On my coffee table stands a gently curved bowl of Vietnamese origin. Once it was gold plated – or at least gold painted – but most of the gold has worn off and now a silver-grey undercoat shows through.
In this bowl I collect diverse objects: A horse shoe found in a French barn; a piece of broken pottery from a beach at Dar-es-Salaam; some trilobite fossils picked up in an English quarry; and a cast-iron fragment found, shortly after the war, in bombed-out Berlin. Once it was part of the railing that surrounded the palais of the crown-prince.
There is, however, one bit of wood, merely half the size of my fist, that no one would look at twice. Nor could anyone identify it … nobody but I who found it. That was in Russia, some 50 kilometers from St. Petersburg, but found at that site it was obvious what it had once been.
We had been on a guided tour of the palace of Petrodvorets – Peterhof – a magnificent palace built for Peter the Great to outshine that of the “Sun king” Louis XIV’s Versailles.
Perhaps it’s the site that o’ertrumps Versailles: the palace stands at the crest of a hill which descends in giant steps down to the sea – eight such steps, and from each fountains shoot water up into the air. Gold-encrusted statues of nymphs and Greek gods line the cascade.
Flights of stairs descend on either side of the cascade. Carved wooden railings, painted white – surround the stairways. They would help any visitor with vertigo to make his way down.
At the base – the Gulf of Finland. Waves lap against the shore. It is here, in shallow waters, that I discovered, floating, this unspectacular piece of wood. It had the same curve and exactly the same carved ribbings as all the railings around the palace gardens. Why had it ended up in the sea?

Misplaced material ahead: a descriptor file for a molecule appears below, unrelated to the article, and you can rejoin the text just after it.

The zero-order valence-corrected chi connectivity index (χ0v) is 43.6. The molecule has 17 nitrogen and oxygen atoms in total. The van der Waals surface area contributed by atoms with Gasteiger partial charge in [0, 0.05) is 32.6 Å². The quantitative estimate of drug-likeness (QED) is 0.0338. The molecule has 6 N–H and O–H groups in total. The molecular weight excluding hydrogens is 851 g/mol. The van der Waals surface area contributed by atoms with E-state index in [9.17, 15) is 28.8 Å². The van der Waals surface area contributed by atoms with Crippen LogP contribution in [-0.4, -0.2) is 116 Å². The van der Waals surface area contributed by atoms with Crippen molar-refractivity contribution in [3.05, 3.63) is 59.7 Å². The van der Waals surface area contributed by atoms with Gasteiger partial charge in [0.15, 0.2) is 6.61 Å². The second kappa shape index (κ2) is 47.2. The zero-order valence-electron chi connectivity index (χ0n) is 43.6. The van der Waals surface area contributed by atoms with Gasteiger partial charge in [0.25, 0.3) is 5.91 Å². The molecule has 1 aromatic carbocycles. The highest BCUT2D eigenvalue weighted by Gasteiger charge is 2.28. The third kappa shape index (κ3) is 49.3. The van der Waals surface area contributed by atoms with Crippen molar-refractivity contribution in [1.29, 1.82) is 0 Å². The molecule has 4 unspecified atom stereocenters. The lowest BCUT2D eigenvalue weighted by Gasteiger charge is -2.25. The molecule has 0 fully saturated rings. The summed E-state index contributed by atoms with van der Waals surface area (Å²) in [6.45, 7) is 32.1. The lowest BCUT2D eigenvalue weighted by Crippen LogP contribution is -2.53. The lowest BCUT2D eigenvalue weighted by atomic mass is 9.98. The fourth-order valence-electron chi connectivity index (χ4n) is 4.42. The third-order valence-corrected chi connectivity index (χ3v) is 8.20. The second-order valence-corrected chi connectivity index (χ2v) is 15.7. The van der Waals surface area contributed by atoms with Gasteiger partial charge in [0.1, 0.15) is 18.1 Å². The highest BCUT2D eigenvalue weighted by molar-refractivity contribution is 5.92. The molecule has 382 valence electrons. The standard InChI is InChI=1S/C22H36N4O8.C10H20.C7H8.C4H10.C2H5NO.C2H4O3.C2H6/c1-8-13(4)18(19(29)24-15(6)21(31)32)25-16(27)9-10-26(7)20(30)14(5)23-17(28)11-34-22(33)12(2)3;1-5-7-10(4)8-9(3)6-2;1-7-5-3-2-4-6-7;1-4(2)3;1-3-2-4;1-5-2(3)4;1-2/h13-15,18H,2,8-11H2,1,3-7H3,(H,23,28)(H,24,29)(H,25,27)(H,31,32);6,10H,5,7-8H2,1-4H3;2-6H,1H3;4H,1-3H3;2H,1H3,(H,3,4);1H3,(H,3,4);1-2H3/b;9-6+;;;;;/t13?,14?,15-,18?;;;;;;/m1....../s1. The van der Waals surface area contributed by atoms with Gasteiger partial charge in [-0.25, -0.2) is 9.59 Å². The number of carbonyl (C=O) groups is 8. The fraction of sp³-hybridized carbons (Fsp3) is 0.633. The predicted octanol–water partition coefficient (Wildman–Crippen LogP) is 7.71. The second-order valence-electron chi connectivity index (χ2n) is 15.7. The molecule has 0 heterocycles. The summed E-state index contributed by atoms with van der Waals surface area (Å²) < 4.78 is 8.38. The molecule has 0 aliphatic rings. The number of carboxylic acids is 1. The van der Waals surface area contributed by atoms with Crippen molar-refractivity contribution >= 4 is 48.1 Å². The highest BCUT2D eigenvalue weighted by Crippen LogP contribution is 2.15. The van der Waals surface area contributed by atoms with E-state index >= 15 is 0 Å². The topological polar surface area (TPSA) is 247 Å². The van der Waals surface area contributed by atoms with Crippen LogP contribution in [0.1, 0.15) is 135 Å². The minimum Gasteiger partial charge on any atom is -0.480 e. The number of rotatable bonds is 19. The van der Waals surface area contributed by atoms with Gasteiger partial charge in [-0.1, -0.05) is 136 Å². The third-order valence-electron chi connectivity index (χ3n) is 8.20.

During the war Hitler’s invading armies tried to seize the city then called Leningrad but failed. A long siege followed. Inhabitants starved to death but the city held out. However, the Peterhof palace complex, some miles from the city, fell to them and remained in German hands from 1941 until 1944. Then, when German armies faced defeat, they burnt it down before fleeing west.
Why this senseless destruction? Perhaps the Nazis could not bear the thought that these “Slav sub-humans” owned a palace complex grander than anything on German soil.
When the Red Army took back Petrodvorets Stalin ordered immediate reconstruction – a surprising decision since a million Russian homes had been destroyed and entire cities needed rebuilding. But Stalin had learnt, during the war, that an appeal to patriotism had a greater response than any to a political ideology.
Before reconstruction could commence rubble had to be cleared and much of this was simply bulldozed into the sea. Among the rubble was this fragment of the balustrade. It will have been washed by saltwater for many years before I pulled it out of the sea.
Unspectacular. No one would look at it twice – but look at it closely: Much European history lies in that fragment of wood.